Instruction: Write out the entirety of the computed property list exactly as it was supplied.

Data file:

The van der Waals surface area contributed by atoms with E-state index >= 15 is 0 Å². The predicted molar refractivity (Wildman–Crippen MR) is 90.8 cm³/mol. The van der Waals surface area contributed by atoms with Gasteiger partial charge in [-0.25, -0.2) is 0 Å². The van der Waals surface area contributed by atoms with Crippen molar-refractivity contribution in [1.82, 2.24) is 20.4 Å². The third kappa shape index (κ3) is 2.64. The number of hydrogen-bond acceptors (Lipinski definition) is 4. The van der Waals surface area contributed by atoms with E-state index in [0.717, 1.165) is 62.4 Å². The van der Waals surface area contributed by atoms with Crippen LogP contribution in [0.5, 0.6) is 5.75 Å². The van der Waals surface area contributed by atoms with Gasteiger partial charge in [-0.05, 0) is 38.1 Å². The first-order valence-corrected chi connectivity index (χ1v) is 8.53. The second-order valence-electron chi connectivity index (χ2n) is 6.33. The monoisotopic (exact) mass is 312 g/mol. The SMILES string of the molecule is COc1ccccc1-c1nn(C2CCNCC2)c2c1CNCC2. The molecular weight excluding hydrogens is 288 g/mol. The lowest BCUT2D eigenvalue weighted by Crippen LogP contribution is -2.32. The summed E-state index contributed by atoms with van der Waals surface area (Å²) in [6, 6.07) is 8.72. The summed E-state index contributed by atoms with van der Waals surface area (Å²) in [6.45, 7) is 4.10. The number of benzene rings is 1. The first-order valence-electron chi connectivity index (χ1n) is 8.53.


The van der Waals surface area contributed by atoms with E-state index >= 15 is 0 Å². The predicted molar refractivity (Wildman–Crippen MR) is 90.8 cm³/mol. The van der Waals surface area contributed by atoms with Gasteiger partial charge in [-0.25, -0.2) is 0 Å². The van der Waals surface area contributed by atoms with Crippen molar-refractivity contribution in [1.82, 2.24) is 20.4 Å². The third kappa shape index (κ3) is 2.64. The number of hydrogen-bond acceptors (Lipinski definition) is 4. The van der Waals surface area contributed by atoms with E-state index in [0.717, 1.165) is 62.4 Å². The van der Waals surface area contributed by atoms with Crippen LogP contribution in [0.5, 0.6) is 5.75 Å². The van der Waals surface area contributed by atoms with Gasteiger partial charge in [-0.05, 0) is 38.1 Å². The first-order valence-corrected chi connectivity index (χ1v) is 8.53. The second-order valence-electron chi connectivity index (χ2n) is 6.33. The monoisotopic (exact) mass is 312 g/mol. The SMILES string of the molecule is COc1ccccc1-c1nn(C2CCNCC2)c2c1CNCC2. The molecular weight excluding hydrogens is 288 g/mol. The lowest BCUT2D eigenvalue weighted by Crippen LogP contribution is -2.32. The summed E-state index contributed by atoms with van der Waals surface area (Å²) in [6, 6.07) is 8.72. The summed E-state index contributed by atoms with van der Waals surface area (Å²) in [6.45, 7) is 4.10. The number of benzene rings is 1. The first-order valence-electron chi connectivity index (χ1n) is 8.53.